January 28, 2009

Did I say 2009, I meant 2010....

News from CES 2009 (Consumer Electronics Show) suggests that the much anticipated PlasticLogic eBook reader will not be shipping early this year as previously announced, but is postponed until "early 2010".

Its anticipated mainly because it will have a "plastic electronics" display with no glass, providing robustness and lightness but not (yet) flexibility.

PlasticLogic and PolymerVision, with its READIUS product, are now in a slow race to market.

The READIUS's commercial availability has also been postponed multiple times in the past and it remains to be seen who will make it to market and be able to say they are the "first plastic display shipping". When it does ship READIUS will provide lightness and robustness and also flexibility with the display wrapping around the device - making it a small hand-held device with a large(r) display.

All this proves that bringing a new electronics and display technology to market is no simple task, and that the companies trying to do so either repeatedly underestimate the complexity of doing to, or overstretch themselves when announcing availability dates.

See the Engadget Post, or watch the video of the interview from CES by following the link to InfoWorld Videos.

January 27, 2009

A Tale of two eReaders

Here is a follow-up to yesterday's post about Walt Mossberg's coverage of new eBook readers for the iPhone, a short video interview with him about them and how they compare with the Amazon Kindle.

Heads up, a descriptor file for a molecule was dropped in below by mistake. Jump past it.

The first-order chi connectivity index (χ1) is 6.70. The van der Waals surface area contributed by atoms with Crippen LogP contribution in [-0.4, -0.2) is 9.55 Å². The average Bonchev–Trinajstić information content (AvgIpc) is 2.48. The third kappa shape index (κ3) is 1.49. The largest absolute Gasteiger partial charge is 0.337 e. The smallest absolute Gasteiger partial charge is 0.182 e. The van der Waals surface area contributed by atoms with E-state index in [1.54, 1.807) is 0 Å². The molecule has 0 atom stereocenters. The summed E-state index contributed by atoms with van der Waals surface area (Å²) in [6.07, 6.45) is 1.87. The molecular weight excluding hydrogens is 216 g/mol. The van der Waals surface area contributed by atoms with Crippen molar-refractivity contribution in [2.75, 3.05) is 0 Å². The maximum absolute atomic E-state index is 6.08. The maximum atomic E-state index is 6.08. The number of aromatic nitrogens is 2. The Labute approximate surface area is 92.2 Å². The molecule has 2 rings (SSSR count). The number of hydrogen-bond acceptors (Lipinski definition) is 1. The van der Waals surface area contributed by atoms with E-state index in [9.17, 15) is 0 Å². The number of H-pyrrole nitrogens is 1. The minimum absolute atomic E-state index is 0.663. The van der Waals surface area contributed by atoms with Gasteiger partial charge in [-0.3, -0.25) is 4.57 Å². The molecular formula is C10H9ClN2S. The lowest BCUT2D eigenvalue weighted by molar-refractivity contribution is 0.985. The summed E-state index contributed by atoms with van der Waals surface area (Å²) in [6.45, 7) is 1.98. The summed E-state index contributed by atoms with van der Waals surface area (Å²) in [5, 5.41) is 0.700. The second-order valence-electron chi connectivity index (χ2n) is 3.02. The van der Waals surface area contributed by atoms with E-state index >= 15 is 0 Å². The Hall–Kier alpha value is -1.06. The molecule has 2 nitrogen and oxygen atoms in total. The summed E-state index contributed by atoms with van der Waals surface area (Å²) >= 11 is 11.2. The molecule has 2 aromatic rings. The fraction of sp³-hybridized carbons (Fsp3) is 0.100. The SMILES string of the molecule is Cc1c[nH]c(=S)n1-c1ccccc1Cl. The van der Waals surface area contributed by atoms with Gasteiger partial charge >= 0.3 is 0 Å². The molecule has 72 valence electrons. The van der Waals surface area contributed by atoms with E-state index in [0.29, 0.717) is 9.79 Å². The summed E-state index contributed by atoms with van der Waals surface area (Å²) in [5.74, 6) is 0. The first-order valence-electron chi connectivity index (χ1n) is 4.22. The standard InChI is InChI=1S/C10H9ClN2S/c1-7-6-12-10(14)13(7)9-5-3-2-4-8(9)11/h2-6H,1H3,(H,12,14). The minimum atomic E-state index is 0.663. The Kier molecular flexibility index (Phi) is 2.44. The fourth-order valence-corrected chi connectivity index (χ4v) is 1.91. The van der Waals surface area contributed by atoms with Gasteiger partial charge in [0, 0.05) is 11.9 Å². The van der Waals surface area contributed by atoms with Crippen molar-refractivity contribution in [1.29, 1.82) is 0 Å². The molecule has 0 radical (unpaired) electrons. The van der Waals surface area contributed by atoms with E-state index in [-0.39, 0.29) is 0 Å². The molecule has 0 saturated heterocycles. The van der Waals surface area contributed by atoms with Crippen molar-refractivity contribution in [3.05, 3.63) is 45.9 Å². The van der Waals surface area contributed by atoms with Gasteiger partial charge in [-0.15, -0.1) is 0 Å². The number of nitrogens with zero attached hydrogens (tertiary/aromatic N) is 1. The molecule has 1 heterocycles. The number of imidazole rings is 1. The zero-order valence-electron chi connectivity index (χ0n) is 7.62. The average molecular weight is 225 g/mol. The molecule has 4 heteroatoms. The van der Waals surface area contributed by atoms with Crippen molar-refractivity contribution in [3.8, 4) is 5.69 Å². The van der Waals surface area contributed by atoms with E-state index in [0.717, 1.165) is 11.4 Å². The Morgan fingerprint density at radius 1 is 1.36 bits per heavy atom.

January 26, 2009

Walt Mossberg on newer eBook offers on the iPod Touch / iPhone

In previous posts I've commented on a few of the recent eBook reading software applications for the iPhone and iPod Touch (Stanza, eReader, etc).

At the Wall Street Journal on-line, personal technology columnist Walt Mossberg discusses a couple of recent additions to those offerings.

The first is "Shortcovers" from Indigo, a Canadian book selling company. It will be available soon (maybe by the time you read this) on the AppStore and will give you the first chapter free and then allow you to buy buy chapter by chapter, or specific chapters of books (for around $0.99 per chapter) or to buy the whole book in eBook format, or to buy the book in paper format. Sounds like the software has some interesting features which I'll check out and cover in a future post.

The second is call "Iceberg" now on AppStore. It has few titles at the start but they will be working hard to increase the number of titles available on it.

If you prefer to "read" about the subject (and not watch a video) then you can read Mossberg's column article on the subject.

It seems like the battle of "Convenience" vs. "Better reading experience" is served. Fight!